Appellant next contends that the State failed to prove the situs of the crime as alleged in the indictment. Appellant does not allege that the trial court lacked jurisdiction to try the case. This contention was not raised at trial and the issue was not decided by the lower court. Therefore the issue is not properly before us on appeal. Maryland Rule 1085. There was no testimony adduced at trial that indicated the attack took place outside of the city limits of Baltimore. From the testimony of Miss Moss the trial court could find that the attack took place in the City of Baltimore, and the State thus produced sufficient evidence to prove the situs of the offense as alleged in the indictment.


On direct examination at trial Miss Moss stated that she could positively identify appellant as the perpetrator of the attack upon her. During direct examination Miss Moss made no mention that she had attended a lineup. On cross-examination it was revealed that Miss Moss's first contact with the appellant subsequent to the attack took place at a lineup conducted a day and a half after the attack at the Western District Police Station. She selected appellant as her attacker from the lineup. On redirect examination the State introduced into evidence a photograph of the lineup at which Miss Moss had identified the appellant. She testified that she was not told anything prior to the lineup about the lineup itself. There was no mention of the position numbers in which those participating in the lineup were to stand. On recross-examination she stated that the day of the lineup two officers came to her house and informed her that they wanted her to attend a lineup that evening but did not tell her who would be in the lineup. When she arrived at the station house she was met by Officer James Wells of the Baltimore City Police Department. He explained to her how a lineup was organized and not to be afraid. He then informed her that the police had picked up the driver of the car and wanted to see if she could identify him. She then attended the lineup and selected the appellant. Appellant does not allege that the lineup itself was in any manner unfairly conducted. Appellant contends that the statement of Officer Wells to Miss Moss concerning the driver of the car tainted the lineup identification and that the taint rendered the in-court identification of appellant by Miss Moss inadmissible.

In Smith and Samuels v. State, 6 Md.App. 59 we discussed the procedure to be used in the admissibility of pretrial identification. After finding that it was not the obligation of the State to put before the trier of fact evidence of a pretrial identification we stated that the rule does not bar the defendant from cross-examining the State's witnesses on the facts of the pretrial identification procedures utilized. Such evidence so elicited by the defendant is proper as affecting the weight of the identification evidence produced by the State and the credibility of the identifying witness, matters for the trier of fact. Smith and Samuels v. State, supra, at 69. See also Miller v. State, 7 Md.App. 344. Thus the testimony elicited from Miss Moss by the defense affected the weight of the in-court identification rather than the admissibility thereof and the appellant's contention is therefore without merit.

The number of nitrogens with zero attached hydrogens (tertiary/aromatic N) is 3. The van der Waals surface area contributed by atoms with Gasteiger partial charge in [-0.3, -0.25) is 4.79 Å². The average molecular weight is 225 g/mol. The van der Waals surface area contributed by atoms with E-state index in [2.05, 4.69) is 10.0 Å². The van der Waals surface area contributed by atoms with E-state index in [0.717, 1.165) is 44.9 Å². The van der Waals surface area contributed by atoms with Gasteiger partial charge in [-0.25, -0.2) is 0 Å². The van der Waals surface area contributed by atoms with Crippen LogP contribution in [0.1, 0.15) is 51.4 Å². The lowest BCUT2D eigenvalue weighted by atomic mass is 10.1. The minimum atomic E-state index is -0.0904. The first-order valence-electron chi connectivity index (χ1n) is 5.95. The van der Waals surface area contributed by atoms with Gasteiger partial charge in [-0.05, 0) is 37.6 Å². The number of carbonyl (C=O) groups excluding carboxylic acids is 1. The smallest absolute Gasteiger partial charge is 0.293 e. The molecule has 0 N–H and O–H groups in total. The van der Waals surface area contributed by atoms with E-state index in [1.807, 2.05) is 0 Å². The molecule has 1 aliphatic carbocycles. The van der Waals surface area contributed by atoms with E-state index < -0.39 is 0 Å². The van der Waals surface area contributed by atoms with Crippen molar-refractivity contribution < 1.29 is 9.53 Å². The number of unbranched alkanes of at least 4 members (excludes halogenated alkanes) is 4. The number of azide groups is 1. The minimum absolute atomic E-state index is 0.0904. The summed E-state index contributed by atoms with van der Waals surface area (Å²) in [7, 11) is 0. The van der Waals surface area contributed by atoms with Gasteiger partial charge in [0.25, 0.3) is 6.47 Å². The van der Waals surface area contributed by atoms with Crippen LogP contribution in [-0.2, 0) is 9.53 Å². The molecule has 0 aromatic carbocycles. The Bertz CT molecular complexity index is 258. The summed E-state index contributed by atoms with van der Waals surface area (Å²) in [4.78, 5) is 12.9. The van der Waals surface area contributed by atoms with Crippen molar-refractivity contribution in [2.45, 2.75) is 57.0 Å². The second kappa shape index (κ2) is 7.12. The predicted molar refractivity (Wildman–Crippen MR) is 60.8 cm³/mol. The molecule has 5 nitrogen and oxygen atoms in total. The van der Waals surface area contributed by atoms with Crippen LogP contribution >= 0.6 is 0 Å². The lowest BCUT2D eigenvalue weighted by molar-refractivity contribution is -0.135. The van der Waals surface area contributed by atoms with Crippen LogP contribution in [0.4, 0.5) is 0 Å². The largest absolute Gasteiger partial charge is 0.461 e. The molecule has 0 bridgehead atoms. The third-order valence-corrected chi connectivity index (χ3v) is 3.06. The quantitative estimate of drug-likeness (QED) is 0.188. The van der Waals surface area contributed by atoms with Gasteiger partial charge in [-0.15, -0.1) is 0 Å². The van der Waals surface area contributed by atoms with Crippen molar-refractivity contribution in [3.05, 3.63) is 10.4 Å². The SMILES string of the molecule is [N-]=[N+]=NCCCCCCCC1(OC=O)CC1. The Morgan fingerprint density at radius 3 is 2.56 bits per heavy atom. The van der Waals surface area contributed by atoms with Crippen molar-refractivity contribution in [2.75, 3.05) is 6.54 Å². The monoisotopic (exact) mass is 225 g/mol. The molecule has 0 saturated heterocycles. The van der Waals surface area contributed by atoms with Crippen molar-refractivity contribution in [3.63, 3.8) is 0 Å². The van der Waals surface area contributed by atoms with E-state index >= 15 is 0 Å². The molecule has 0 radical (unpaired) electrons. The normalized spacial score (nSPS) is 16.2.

Appellant further contends that the trial court erred in permitting Miss Moss to answer a direct question as to the source of her identification of appellant. The question which appellant objected to was asked at trial by the Assistant State's Attorney as follows: "... Now, I am going to ask you on what you are basing your identification in court, here, today? Are you basing it on the lineup, or are you basing it on the night of the occurrence?" This Court was faced with similar testimony in Pope v. State, 7 Md.App. 533. There we held that the prosecutrix's response to a direct question as to the source of her identification was enough to establish an independent source for her identification. In Pope the Court was not confronted with the specific challenge raised by the appellant here, but, in accepting the answer to a similar question as sufficient proof of an independent source, we approved the asking of such a question. It is not only permissible but also desirable that the trial court have before it as much specific information as possible before making its determination on the admissibility of identification evidence. The asking of specific questions as to the source of a witness's identification is advantageous in the trial court's determination of admissibility. We find no error on the part of the trial judge in permitting the challenged question to be asked of Miss Moss.